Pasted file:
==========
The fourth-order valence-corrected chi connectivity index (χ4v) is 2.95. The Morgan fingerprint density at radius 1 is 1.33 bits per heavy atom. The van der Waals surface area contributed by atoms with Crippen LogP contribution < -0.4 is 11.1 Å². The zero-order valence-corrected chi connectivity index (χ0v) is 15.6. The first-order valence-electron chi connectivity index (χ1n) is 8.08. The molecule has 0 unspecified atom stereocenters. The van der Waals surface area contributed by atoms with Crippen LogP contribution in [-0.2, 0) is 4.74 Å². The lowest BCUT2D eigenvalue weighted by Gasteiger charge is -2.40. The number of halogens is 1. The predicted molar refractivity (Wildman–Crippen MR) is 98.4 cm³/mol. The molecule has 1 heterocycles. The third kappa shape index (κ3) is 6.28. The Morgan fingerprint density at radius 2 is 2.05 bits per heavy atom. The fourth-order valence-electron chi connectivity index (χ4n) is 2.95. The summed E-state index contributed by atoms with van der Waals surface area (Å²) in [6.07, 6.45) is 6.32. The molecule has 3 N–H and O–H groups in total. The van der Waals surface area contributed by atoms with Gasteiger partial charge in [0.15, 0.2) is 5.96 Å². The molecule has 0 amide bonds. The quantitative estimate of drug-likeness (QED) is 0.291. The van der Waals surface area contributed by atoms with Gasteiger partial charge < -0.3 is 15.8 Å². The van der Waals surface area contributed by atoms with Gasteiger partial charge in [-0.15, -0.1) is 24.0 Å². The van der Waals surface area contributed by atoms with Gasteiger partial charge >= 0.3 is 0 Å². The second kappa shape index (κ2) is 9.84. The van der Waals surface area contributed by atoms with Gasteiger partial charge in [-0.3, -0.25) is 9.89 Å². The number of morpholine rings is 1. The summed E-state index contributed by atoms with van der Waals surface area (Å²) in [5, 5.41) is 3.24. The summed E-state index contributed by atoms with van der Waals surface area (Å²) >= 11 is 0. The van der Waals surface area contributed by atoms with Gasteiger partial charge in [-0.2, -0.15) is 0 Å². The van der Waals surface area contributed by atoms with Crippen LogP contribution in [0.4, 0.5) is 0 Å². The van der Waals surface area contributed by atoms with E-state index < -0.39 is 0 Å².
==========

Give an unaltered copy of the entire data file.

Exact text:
The fourth-order valence-corrected chi connectivity index (χ4v) is 2.95. The Morgan fingerprint density at radius 1 is 1.33 bits per heavy atom. The van der Waals surface area contributed by atoms with Crippen LogP contribution < -0.4 is 11.1 Å². The zero-order valence-corrected chi connectivity index (χ0v) is 15.6. The first-order valence-electron chi connectivity index (χ1n) is 8.08. The molecule has 0 unspecified atom stereocenters. The van der Waals surface area contributed by atoms with Crippen LogP contribution in [-0.2, 0) is 4.74 Å². The lowest BCUT2D eigenvalue weighted by Gasteiger charge is -2.40. The number of halogens is 1. The predicted molar refractivity (Wildman–Crippen MR) is 98.4 cm³/mol. The molecule has 1 heterocycles. The third kappa shape index (κ3) is 6.28. The Morgan fingerprint density at radius 2 is 2.05 bits per heavy atom. The fourth-order valence-electron chi connectivity index (χ4n) is 2.95. The summed E-state index contributed by atoms with van der Waals surface area (Å²) in [6.07, 6.45) is 6.32. The molecule has 3 N–H and O–H groups in total. The van der Waals surface area contributed by atoms with Gasteiger partial charge in [0.15, 0.2) is 5.96 Å². The molecule has 0 amide bonds. The quantitative estimate of drug-likeness (QED) is 0.291. The van der Waals surface area contributed by atoms with Gasteiger partial charge < -0.3 is 15.8 Å². The van der Waals surface area contributed by atoms with Gasteiger partial charge in [-0.15, -0.1) is 24.0 Å². The van der Waals surface area contributed by atoms with Gasteiger partial charge >= 0.3 is 0 Å². The second kappa shape index (κ2) is 9.84. The van der Waals surface area contributed by atoms with Gasteiger partial charge in [-0.3, -0.25) is 9.89 Å². The number of morpholine rings is 1. The summed E-state index contributed by atoms with van der Waals surface area (Å²) in [5, 5.41) is 3.24. The summed E-state index contributed by atoms with van der Waals surface area (Å²) >= 11 is 0. The van der Waals surface area contributed by atoms with Gasteiger partial charge in [-0.2, -0.15) is 0 Å². The van der Waals surface area contributed by atoms with Crippen LogP contribution in [0.4, 0.5) is 0 Å². The van der Waals surface area contributed by atoms with E-state index < -0.39 is 0 Å².